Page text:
To ace your coding interview for a software engineering job, you’ll need to understand breadth-first search. It comes up frequently in coding interviews and is fundamental to many other algorithms too.
Let’s take a look at some typical breadth-first search questions.
5 typical breadth-first search interview questions
Given the root of a binary tree, return the average value of the nodes on each level in the form of an array.
You have an undirected, connected graph of n nodes labeled from 0 to n-1. You are given an array graph where graph[i] is a list of all the nodes connected with node i by an edge. Return the length of the shortest path that visits every node.
Given the root of a binary tree, return the level order traversal of its nodes' values. (i.e. from left to right, level by level).
Given an array of integers arr, you are initially positioned at the first index of the array. Return the minimum number of steps to reach the last index of the array.
Given a binary tree, find its minimum depth.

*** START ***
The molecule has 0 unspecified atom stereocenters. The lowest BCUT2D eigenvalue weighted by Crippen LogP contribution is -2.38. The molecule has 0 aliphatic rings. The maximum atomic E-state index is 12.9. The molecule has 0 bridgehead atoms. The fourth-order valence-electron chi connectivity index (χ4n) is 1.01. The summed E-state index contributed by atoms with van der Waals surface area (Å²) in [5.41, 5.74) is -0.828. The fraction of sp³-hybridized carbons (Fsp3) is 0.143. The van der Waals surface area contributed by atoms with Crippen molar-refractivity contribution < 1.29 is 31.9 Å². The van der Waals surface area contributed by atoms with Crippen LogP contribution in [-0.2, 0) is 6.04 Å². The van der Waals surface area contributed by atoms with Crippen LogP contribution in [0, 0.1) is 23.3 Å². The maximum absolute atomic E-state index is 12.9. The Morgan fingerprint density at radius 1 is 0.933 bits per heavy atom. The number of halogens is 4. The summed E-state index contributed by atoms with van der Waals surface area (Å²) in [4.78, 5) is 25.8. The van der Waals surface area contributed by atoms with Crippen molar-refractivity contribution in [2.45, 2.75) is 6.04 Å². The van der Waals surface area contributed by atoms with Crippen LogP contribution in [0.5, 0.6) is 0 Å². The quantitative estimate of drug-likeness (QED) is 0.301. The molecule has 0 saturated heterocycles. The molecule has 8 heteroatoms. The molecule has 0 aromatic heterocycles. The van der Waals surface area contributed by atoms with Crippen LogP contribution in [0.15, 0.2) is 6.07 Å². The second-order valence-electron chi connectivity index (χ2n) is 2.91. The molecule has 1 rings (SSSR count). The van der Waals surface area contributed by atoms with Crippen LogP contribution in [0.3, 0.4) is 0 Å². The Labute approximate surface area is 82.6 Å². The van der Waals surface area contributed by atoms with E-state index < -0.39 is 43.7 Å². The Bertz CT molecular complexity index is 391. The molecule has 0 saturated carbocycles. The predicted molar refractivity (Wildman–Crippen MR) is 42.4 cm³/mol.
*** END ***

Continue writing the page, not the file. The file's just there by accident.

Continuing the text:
Below, we take a look at 44 breadth-first questions and provide you with links to high quality solutions to them.
This is an overview of what we’ll cover:
Easy breadth-first search interview questions
- Medium breadth-first search interview questions
- Hard breadth-first search interview questions
- How to prepare for a coding interview
Let's get started.
You might be tempted to try to read all of the possible questions and memorize the solutions, but this is not feasible. Interviewers will always try to find new questions, or ones that are not available online. Instead, you should use these questions to practice the fundamental concepts of breadth-first search.
As you consider each question, try to replicate the conditions you’ll encounter in your interview. Begin by writing your own solution without external resources in a fixed amount of time.
If you get stuck, go ahead and look at the solution, but then try the next one alone again. Don’t get stuck in a loop of reading as many solutions as possible! We’ve analysed dozens of questions and selected ones that are commonly asked and have clear and high quality answers.
Here are some of the easiest questions you might get asked in a coding interview. These questions are often asked during the “phone screen” stage, so you should be comfortable answering them without being able to write code or use a whiteboard.
Question 1: Maximum depth of binary tree
Question 2: Minimum depth of binary tree